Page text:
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  • The San Juan Daily Star

Governor: Too soon to endorse PREPA debt plan


Gov. Pedro Pierluisi

By The Star Staff


While the Puerto Rico Electric Power Authority (PREPA) appeared to support the plan to restructure its $10 billion in debt, Gov. Pedro Pierluisi Urrutia said Tuesday he was not yet ready to go along with the debt deal because it was not final.


The Financial Oversight and Management Board, PREPA’s representative in Title III bankruptcy court, is proposing to cut PREPA’s unsustainable debt by 48%, to some $5.4 billion. While the bondholders are seeking payment of an estimated $8.3 billion in bonded debt, the oversight board is trying through litigation to disallow any secured claim held by the bondholders beyond the estimated $16 million in funds actually deposited in a Sinking Fund, and limit any potential recourse, secured or unsecured, to the monies deposited in the Sinking Fund.


“I am not endorsing this plan yet, because I want to see where it ends. We still do not know exactly what the debt amount is,” the governor said in response to questions at a press conference. “For me it would be premature to be endorsing something when we don’t know, nobody knows, exactly what the debt will be after the restructuring.”


In the governor’s opinion, the scenarios that have been raised regarding the charges that PREPA clients will have to pay in the latest debt adjustment plan (PAD by its Spanish acronym) are not necessarily real.


“This is a complex issue; some are creating negative scenarios, when we are not there yet,” Pierluisi said. “The important thing now is that this continues before the federal court and we will know in due course what the ‘reduction’ of that debt is and I want it to be the largest possible.”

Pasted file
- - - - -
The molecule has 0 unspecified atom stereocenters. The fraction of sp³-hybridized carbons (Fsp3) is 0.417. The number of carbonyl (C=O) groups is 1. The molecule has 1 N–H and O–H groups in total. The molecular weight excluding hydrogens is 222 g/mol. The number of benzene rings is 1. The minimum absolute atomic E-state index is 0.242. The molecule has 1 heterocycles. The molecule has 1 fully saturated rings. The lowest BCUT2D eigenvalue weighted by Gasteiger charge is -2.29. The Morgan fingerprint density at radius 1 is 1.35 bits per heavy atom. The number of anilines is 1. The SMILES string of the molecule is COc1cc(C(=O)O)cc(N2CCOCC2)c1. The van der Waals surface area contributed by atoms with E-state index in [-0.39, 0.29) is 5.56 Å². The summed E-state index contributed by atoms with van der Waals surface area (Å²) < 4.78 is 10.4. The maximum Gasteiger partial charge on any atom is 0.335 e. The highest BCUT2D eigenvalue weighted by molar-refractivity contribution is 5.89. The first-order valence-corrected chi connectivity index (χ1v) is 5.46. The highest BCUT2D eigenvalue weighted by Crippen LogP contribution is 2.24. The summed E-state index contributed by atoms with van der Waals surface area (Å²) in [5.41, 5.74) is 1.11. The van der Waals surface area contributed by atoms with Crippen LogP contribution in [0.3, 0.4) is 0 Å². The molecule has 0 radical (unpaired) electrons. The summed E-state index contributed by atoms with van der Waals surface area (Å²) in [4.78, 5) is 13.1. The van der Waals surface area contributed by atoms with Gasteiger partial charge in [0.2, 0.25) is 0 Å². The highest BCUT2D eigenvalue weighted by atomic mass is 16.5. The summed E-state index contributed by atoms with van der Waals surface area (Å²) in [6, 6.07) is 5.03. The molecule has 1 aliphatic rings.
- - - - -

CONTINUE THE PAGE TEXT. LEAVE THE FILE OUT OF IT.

The governor said the entry of renewable energy and the construction of new projects will generate savings in the operations of PREPA. However, he did not dismiss the possibility that clients will have to pay more to cover the debt.


“It does not necessarily entail an additional payment,” he said. “But the Authority’s debt is part of its expenses and yes, the people of Puerto Rico are the ones who pay for the Authority’s expenses, whatever they may be, including its debt.”


Fernando Gil Enseñat, the chairman of PREPA’s governing board who also heads the board’s bankruptcy committee, praised the PAD because it reduces the debt significantly even though a final debt amount has yet to be determined.


Gil Enseñat believes the plan recognizes the independent role of the Puerto Rico Energy Bureau, “which the government defends and will continue to defend.”


The plan, however, establishes that the Puerto Rico Oversight, Management and Economic Stability Act, commonly known as PROMESA, will have preemption over laws that allow the PREB to make determinations involving rates and bond issuances.


“The plan does not include any ‘sun tax’ nor does it discriminate against people who opt to install solar panels at their homes, and it seeks to protect the most vulnerable from rate increases,” Gil Enseñat said.


“There will only be volumetric charge if the citizen consumes more than 500kv [kilovolts] of energy,” he said during a PREPA public meeting in Fajardo.


To fund new bonds that will be issued under the proposed PAD, officials are proposing a temporary, hybrid transition charge, called the “Legacy Charge,” that will be added to PREPA’s rates to allow for sufficient net revenues to provide a source of repayment.


The legacy charge may involve both a volumetric component based on customer class and a customer’s electricity use, and/or a flat monthly connection charge for being connected to PREPA’s electricity grid, based on customer class.


Based on electricity demand projections pursuant to PREPA’s 2022 certified fiscal plan, the legacy charge is expected to generate some $5.4 billion of revenue over the next 35 years.

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